• Scenarios for Carbon Neutrality in North American Suburbs

Nicole Miller
Master of Advanced Studies in Architecture
University of British Columbia

As the predominant residential pattern in North America, suburban residential development has both critical and underused potential to mitigate greenhouse-gas emissions — yet suburban neighbourhood retrofits typically fail to extend beyond renovating individual homes. Working with a representative area for study in Surrey, British Columbia, this research assesses the feasibility and performance potential of various design- and technology-based retrofit strategies across four scenarios with different scales of implementation and degrees of challenge to the traditional suburban housing forms. The research then estimates potential reductions of greenhouse-gas emissions for each of these scenarios, showing in concrete terms the value of altering the existing forms of development and extending retrofits to the scale of clusters of buildings, blocks or entire neighbourhoods.

  • Building on Toronto’s Main Streets

Adrian Politano
Master of Architecture
University of Waterloo

Toronto’s Official Plan calls for intense redevelopment in several areas, including its “main streets”. While further densification of these already built-up areas could help to prevent urban sprawl and make use of existing infrastructure, such development carries risks of diminishing their diversity and versatility and the living standards of their residents. This research examines the historical and present factors shaping the development of Toronto’s main streets and explores current perceptions and debate on the topic. Drawing on these, and bearing in mind the goals of flexibility, density and habitability, the research proposes a series of prototypical building designs for a selected site on Queen Street West.

Honourable Mentions:

  • The Origins of Montreal's Housing Tradition

François Dufaux
Doctor of Philosophy in Architecture
University College, London

From the early 19th century, Montreal’s housing tradition has been defined by rental tenure and an urban housing type made up of small buildings of two to eight flats. This tradition also reflects the contrasting French and Anglo-Saxon concepts of both space and ownership.

This thesis documents the legal and financial conditions of 19th century Montreal and the architectural evolution of a multiple-dwelling building type in this uniquely bicultural city — and, through a synthesis of morphological (the range and distribution of residential compositions, configurations and construction systems) and space-syntax (the dwelling layout viewed as a network) analysis, offers a new understanding of the way that housing formed a common ground occupied by both French and English Montrealers.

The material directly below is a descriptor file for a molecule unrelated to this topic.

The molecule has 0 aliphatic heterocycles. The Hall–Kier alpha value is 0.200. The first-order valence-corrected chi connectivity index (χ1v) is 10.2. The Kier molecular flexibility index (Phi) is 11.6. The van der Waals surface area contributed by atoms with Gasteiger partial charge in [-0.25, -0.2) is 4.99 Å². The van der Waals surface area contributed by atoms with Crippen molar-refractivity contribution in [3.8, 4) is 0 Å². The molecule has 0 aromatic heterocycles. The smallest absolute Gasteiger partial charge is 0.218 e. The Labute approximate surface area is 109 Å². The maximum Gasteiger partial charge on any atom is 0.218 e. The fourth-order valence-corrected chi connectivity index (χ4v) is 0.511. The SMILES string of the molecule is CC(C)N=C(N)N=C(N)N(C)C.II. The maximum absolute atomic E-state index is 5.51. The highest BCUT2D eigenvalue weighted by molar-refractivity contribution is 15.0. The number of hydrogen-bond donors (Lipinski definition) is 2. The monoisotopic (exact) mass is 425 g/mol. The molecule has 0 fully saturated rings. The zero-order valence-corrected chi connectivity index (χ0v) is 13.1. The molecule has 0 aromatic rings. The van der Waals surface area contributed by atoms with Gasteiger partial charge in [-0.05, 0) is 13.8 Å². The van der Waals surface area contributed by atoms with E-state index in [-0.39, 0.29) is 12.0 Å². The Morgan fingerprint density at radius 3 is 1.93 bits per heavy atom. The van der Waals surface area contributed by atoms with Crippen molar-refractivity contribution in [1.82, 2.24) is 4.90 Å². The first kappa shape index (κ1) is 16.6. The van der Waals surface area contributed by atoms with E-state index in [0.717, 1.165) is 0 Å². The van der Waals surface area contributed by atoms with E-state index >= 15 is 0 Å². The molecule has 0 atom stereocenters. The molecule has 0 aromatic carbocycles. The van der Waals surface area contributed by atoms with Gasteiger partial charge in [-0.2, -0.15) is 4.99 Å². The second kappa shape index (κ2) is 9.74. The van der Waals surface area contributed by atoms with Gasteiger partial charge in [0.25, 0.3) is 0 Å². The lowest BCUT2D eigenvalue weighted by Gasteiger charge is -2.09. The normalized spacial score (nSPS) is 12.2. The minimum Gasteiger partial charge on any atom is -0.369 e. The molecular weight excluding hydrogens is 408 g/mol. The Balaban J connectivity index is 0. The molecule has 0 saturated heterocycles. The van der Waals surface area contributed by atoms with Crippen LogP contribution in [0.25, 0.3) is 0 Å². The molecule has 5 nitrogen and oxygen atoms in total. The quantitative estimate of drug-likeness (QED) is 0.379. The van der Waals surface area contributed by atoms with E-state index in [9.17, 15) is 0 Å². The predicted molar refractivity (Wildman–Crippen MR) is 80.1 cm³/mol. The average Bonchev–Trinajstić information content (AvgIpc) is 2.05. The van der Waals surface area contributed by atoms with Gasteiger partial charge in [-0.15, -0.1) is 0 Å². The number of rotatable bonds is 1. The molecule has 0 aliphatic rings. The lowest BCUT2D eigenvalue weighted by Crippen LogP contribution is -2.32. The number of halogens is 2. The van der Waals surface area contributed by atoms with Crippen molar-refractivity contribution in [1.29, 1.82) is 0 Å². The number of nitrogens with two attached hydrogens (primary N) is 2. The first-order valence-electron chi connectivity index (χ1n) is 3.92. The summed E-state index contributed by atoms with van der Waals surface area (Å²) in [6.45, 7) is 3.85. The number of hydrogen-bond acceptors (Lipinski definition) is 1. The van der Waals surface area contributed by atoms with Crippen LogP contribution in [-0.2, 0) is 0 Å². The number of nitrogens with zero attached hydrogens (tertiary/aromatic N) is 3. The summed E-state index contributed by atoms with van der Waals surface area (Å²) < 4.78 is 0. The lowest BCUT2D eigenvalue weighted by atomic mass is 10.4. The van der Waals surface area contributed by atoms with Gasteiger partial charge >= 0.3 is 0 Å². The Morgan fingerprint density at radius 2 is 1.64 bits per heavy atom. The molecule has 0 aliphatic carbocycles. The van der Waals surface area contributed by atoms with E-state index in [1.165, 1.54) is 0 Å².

• Social Engagement in Relocated Older Adults

Suzanne Dupuis-Blanchard
Doctor of Philosophy in Nursing
University of Alberta

For the growing numbers of seniors in Canada, senior-designated apartment buildings are a popular option for supportive or independent living. However, potential residents often lack the information needed to choose the right accommodations, and the buildings themselves can be ill-adapted to their tenants’ diverse needs. In this study, a nurse-researcher undertook interviews with newly-relocated seniors in a designated apartment building, and took part in the building’s orientation and social activities. The results of this study point to several environmental and social factors that could encourage engagement among residents.

  • Agile Architecture: An Innovative Approach to Mixed-Use Open Building

Robert Blackett
Master of Architecture
University of Calgary

The residential Open Building typology has matured in the Netherlands and Japan as a way to design with flexibility in mind: fixtures, internal and even external walls can be adapted to the unpredictably changing needs of occupants over the life of a building. However, local conditions, labour codes and life-cycle costing of locally available materials can affect the feasibility of the concept. To explore the possibilities of Open Building in a Canadian setting, this thesis puts forward a design for a high-density, mixed-use development that is polyvalent, responsive to current inhabitants, and stratified with a successful mix of amenities for an inner-city site in Calgary.

  • The Spatial and Temporal Variations of Residential Real Estate Values and Social Change: A Toronto Case Study

Markus Moos
Master of Urban and Regional Planning
Queen’s University

Canada’s urban housing markets are undergoing major changes, due to demographic shifts, immigration and globalization of real estate investment portfolios — but studies of the housing market have usually been on too large a scale to distinguish socio-economic groups, or have viewed changes in the housing stock as merely complementary to social change. This research applies methods traditionally used for larger scale regional analysis to the study of intra-urban housing markets. Focusing on the Toronto Census Metropolitan Area from 1971 to 2001, the thesis demonstrates that real estate market dynamics reinforce social segregation.

News source: Canada Mortgage and Housing Corporation (CMHC)